I started a new class at the Sophia Center yesterday. I always emphasize that it’s about creative process, rather than creative product. We can all live in a rich, creative process, and in fact, in my not-so-humble opinion, living in a way where we’re deeply connected to our creative process is the only way to live a full life.
For whatever reason, the quilts from Gee’s Bend keep coming to mind, urging me to write about them. (Maybe because I forgot to mention them in both my pre-class presentation to the students and in yesterday’s class.) So here’s the story if you don’t know it already: Gee’s Bend is a very poor, isolated African-American community (surrounded on three sides by the Alabama River.) The residents’ ancestors were slaves on the cotton plantations, and subsequent generations stayed on the land as tenant farmers. Because of the river (there was no ferry service) and the poverty, this community was isolated from everyday American culture and in fact, has been called by historians “another civilzation.” The people in this community were too poor to purchase quilts and blankets, so the women stitched together quilts from scraps of worn-out clothing and old feed sacks. By now, the quilts of Gee’s Bend have been on display in every major museum, nationally and internationally. Many experts have hailed them as the “most important modern art in our century.”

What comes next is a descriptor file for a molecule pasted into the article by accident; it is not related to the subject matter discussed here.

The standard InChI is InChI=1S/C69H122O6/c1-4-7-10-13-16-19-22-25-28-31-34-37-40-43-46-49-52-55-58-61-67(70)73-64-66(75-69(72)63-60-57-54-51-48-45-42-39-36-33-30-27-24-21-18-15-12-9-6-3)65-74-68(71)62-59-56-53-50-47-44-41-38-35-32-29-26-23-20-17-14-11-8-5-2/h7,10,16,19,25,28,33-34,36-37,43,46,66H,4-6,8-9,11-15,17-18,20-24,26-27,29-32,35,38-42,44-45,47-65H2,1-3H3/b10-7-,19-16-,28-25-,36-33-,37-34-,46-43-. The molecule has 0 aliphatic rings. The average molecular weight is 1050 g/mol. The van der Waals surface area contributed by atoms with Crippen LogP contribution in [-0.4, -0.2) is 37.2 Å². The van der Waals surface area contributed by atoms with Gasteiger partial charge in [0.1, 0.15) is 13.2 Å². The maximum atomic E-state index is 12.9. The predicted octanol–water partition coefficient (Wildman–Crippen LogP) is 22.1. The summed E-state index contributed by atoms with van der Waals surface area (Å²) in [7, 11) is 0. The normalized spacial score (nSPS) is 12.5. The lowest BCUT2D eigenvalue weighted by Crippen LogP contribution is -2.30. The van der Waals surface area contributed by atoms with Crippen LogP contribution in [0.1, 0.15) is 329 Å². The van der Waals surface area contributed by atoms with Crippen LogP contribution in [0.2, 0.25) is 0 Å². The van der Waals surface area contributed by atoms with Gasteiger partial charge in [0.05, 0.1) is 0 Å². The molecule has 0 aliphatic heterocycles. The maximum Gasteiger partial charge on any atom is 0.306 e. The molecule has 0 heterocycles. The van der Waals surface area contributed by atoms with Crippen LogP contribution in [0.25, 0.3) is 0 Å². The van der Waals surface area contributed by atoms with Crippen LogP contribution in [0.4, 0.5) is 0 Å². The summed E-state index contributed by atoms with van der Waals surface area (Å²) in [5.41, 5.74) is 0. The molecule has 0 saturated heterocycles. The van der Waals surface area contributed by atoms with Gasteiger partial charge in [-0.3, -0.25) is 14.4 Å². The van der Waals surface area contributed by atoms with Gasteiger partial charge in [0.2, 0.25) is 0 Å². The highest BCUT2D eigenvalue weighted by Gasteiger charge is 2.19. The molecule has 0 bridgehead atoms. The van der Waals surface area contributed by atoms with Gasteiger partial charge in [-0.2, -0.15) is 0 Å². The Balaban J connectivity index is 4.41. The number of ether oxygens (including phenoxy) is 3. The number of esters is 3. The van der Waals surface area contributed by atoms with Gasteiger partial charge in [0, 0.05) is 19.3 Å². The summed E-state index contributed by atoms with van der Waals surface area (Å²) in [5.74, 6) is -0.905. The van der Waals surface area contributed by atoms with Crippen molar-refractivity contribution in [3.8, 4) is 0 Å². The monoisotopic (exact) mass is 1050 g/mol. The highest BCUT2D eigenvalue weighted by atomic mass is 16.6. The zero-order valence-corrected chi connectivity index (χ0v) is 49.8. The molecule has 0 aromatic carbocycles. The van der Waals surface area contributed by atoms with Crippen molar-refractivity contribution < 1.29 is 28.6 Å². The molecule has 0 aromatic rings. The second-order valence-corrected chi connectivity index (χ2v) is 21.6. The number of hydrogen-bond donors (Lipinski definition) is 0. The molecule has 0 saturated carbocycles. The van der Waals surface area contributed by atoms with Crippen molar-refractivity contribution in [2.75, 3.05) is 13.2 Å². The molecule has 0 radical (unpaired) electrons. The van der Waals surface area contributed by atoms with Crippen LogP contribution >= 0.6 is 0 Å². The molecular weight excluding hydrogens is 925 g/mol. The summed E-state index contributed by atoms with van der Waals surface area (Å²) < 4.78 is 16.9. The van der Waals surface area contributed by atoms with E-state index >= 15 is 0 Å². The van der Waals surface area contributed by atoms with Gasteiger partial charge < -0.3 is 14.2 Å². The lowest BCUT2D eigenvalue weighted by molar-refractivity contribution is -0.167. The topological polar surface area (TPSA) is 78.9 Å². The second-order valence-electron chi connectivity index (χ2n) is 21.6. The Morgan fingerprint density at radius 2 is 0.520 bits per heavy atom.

Seeing them on exhibit, I was overwhelmed by the pure, pulsing Spirit that seems to emanate from the quilts, to say nothing of their extraordinary beauty.
If these quilts don’t clearly show that you don’t need years of prestigious art training in Paris to make exceptional art, I don’t know what does. The Gee’s Bend quilts speak for themselves, or should I say, “glow for themselves.”
In Native American and Aboriginal cultures, making art was all about having a conversation with the Gods. There was no thought given to whether an art object met an external criteria of “beautiful.” The crudest art was often the most profound, and the simplest artworks were the most accomplished.